(Poster showing concern for the environment of lake Baikal, 1972)
When one thinks of the Soviet Union and the environment, much of what comes to mind is the polluted waters, slashed forests, and major environmental disasters like the loss of the Aral sea. To an extent, it is right to associate the Soviet Union with environmental disregard as they had many of the same problems that the U.S. had during industrialization. However, in the 1970s, the mood within the S.U. changed significantly and many rallied around one environmental cause in particular: Baikal. Lake Baikal in southern Siberia is a massive and deep lake that houses 20% of all of the worlds fresh water, despite having about 1/9 of the surface area of even the Great Lakes. During the early Soviet period, many thought the resources of Siberia were inexhaustible and that the ecology could handle an almost infinite population. This, however, was not the case. As time wore on and construction and industrialization and growing tourism of the area around Baikal continued into the 1970s, it became evident that major problems were arising as a result of human activities. Erosion caused by massive deforestation and discharge from factories on the shores were making the crystal clear water murky and inhospitable. Pollution caused by rail lines in near the lake was beginning to affect fish populations. Tourists and hunters were threatening many native species with extinction and dumping trash and waste throughout the area.
This was the state of the lake in the early 1970s and the people began to notice. Small at first, there were efforts to lobby the CPSU to protect the area from environmental decline. Early lobbying efforts were a success as the Soviet land management bureau approved the first temporary regulations on the environment in the area. These regulations added sweeping, though minimally effective, regulations on everything from forestry to fishing and tourism to clean water. However, this didn’t prove to be enough and more needed to be done. In 1975 as new railroads were planned, people protested the planned route as it passed very close to the lake and through threatened Taiga. They succeeded in changing the route so that it passed through the mountains instead at great cost. By this point, the environment and particularly Baikal had attracted national attention. In 1977, Soviet journalists for state-affiliated newspapers even began to pick up on the trend, publishing cover stories about the loss of animal life and the need for conservation, even calling for the whole area to be designated a nature preserve. Intensification of these efforts continued throughout the 1970s and still continues today. The lake seems to be recovering from its pre-conservation bout with humanity. The effort to clean and preserve Lake Baikal allowed for discourse about other major environmental concerns throughout the S.U. That the Soviet Union, a state that put industrial production and raw power above all else, it is incredible that this movement gained steam at all. The Soviets diverted a railroad through the mountains and were forced to dig tunnels at a much higher cost. This alone shows that Soviet citizens were involved on a large scale in environmental concerns and that the system was responsive to their criticism. It is also extremely interesting to me to see that environmentalism kicked off in the Soviet Union at roughly the same time it picked up in the U.S.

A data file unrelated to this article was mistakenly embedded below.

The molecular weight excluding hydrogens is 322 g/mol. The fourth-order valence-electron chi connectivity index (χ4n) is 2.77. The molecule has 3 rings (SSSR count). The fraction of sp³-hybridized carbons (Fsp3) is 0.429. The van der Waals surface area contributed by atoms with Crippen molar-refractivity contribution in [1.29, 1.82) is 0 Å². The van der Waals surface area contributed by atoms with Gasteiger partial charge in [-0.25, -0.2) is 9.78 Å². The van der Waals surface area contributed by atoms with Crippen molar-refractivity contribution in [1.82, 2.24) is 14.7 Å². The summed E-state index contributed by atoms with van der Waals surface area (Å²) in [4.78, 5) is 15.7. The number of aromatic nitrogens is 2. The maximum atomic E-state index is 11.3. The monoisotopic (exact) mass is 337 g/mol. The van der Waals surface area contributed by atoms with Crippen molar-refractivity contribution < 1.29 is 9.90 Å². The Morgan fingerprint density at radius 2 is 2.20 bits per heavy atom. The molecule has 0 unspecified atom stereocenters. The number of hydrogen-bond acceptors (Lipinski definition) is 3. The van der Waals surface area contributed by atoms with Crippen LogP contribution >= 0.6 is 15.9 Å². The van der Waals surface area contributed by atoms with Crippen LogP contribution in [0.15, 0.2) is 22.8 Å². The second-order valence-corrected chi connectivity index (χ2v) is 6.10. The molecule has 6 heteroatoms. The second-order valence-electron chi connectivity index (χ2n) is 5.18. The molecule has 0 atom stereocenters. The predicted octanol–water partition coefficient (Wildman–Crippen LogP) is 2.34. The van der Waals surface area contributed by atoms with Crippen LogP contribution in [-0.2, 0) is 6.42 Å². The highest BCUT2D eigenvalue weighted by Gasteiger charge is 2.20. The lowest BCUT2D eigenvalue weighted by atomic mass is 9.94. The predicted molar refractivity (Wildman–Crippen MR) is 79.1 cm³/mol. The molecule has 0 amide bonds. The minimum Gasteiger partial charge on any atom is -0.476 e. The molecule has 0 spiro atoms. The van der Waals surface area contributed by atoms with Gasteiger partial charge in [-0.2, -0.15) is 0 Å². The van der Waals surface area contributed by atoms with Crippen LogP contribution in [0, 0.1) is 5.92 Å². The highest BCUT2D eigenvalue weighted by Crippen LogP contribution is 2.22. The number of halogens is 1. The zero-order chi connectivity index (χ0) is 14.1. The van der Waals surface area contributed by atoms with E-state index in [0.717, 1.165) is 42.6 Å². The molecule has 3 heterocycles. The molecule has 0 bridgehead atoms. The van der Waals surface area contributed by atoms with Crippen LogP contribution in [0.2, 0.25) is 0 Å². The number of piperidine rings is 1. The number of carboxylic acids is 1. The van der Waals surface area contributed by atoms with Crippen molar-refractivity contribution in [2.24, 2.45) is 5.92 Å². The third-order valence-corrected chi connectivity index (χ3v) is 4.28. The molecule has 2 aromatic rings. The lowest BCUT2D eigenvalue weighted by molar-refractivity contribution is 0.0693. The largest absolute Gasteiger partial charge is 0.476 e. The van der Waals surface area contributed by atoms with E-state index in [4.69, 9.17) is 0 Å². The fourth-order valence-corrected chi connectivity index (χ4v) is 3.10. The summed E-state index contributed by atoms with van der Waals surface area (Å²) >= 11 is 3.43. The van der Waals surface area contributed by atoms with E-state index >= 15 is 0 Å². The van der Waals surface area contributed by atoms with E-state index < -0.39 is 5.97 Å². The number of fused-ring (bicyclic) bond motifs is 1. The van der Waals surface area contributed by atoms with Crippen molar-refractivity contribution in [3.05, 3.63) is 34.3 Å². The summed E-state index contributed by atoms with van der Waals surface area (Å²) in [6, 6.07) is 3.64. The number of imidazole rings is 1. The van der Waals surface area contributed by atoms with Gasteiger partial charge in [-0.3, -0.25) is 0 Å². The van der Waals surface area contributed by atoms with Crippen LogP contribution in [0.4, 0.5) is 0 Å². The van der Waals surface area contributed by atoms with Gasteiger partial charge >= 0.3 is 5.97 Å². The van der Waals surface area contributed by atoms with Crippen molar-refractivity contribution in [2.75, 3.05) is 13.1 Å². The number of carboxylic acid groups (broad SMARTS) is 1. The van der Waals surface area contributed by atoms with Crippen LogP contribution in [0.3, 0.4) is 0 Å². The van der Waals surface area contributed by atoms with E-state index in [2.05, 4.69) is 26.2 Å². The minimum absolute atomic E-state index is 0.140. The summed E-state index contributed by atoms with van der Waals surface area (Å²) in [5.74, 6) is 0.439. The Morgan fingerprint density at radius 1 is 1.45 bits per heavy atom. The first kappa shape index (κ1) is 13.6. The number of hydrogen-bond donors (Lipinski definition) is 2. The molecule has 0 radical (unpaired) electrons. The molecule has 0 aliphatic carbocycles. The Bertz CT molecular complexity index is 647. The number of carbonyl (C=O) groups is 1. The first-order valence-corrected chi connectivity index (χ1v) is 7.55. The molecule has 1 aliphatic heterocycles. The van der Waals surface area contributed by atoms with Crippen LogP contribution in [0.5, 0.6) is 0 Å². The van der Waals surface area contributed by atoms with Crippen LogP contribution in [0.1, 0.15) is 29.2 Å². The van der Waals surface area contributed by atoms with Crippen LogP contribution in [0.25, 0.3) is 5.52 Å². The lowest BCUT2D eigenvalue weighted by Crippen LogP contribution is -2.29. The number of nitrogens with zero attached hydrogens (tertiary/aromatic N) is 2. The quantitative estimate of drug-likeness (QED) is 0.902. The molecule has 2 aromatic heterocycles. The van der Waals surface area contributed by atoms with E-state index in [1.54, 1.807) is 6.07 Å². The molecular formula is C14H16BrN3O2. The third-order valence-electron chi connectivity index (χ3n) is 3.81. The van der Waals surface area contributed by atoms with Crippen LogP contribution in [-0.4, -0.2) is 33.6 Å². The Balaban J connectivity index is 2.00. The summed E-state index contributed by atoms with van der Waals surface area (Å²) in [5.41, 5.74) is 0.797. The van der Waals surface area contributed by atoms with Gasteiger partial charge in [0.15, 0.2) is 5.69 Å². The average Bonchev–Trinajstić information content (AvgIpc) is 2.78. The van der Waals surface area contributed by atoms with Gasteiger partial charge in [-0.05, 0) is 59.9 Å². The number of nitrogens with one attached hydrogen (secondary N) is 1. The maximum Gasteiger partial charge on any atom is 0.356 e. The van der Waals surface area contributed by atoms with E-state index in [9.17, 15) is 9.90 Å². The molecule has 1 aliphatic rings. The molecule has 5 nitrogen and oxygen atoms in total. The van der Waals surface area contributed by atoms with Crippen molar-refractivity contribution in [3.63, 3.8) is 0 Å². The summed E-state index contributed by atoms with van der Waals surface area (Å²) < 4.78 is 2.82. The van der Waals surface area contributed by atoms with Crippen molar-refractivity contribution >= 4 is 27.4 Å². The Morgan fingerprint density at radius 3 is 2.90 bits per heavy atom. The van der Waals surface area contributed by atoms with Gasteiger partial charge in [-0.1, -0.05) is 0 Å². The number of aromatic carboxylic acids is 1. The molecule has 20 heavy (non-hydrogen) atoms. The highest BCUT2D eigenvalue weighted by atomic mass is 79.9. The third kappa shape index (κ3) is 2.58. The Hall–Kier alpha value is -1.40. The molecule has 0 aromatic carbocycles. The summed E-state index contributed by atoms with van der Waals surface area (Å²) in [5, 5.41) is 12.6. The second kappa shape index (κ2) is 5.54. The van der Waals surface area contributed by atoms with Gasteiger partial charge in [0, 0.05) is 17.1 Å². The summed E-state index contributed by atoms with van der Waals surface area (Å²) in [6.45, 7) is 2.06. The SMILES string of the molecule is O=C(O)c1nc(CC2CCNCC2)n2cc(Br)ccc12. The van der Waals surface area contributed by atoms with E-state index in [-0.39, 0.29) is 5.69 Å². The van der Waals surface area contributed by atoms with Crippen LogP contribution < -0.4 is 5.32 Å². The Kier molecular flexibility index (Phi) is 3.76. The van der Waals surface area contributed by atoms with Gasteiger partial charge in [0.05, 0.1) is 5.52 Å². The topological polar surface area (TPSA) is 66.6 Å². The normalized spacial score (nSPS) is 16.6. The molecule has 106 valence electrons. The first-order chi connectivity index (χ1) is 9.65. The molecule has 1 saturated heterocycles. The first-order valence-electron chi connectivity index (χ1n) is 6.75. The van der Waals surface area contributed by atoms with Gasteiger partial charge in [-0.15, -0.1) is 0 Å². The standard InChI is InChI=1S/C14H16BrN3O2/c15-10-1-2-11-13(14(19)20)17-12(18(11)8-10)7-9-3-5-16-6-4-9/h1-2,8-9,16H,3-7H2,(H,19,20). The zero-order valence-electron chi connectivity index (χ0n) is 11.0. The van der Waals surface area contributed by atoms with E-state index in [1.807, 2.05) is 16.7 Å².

(Crystal clear Lake Baikal as it appears today)
V. Knody, “A Protective Charter for Baikal”, Current Digest of the Soviet Press, Vol. 26, 18 (December 1974), p. 24-25. Available: https://dlib.eastview.com/browse/doc/13641353
T. Gagina, “Protect the Taiga!”, Current Digest of the Soviet Press, Vol. 26, 15 (January 1975), p. 29-30. Available: https://dlib.eastview.com/browse/doc/13641587
V. Nosyrev, “Protect the Herring Gulls”, Current Digest of the Soviet Press, Vol. 28, 26 (January 1977), p. 7. Available: https://dlib.eastview.com/browse/doc/13636517
V. Ermolayev, “Keeping Lake Baikal Clean”, October 8, 1977 . Available: http://soviethistory.msu.edu/1980-2/cleaning-up-baikal/cleaning-up-baikal-texts/keeping-lake-baikal-clean/
CPSU Central Committee and USSR Council of Ministers , “New Measures to Protect the Environment”, December 1, 1978. Available: http://soviethistory.msu.edu/1980-2/cleaning-up-baikal/cleaning-up-baikal-texts/new-measures-to-protect-the-environment/
Von Geldern, James. “Cleaning up Baikal.” Seventeen Moments in Soviet History. Accessed April 24, 2017. Available: http://soviethistory.msu.edu/1980-2/cleaning-up-baikal/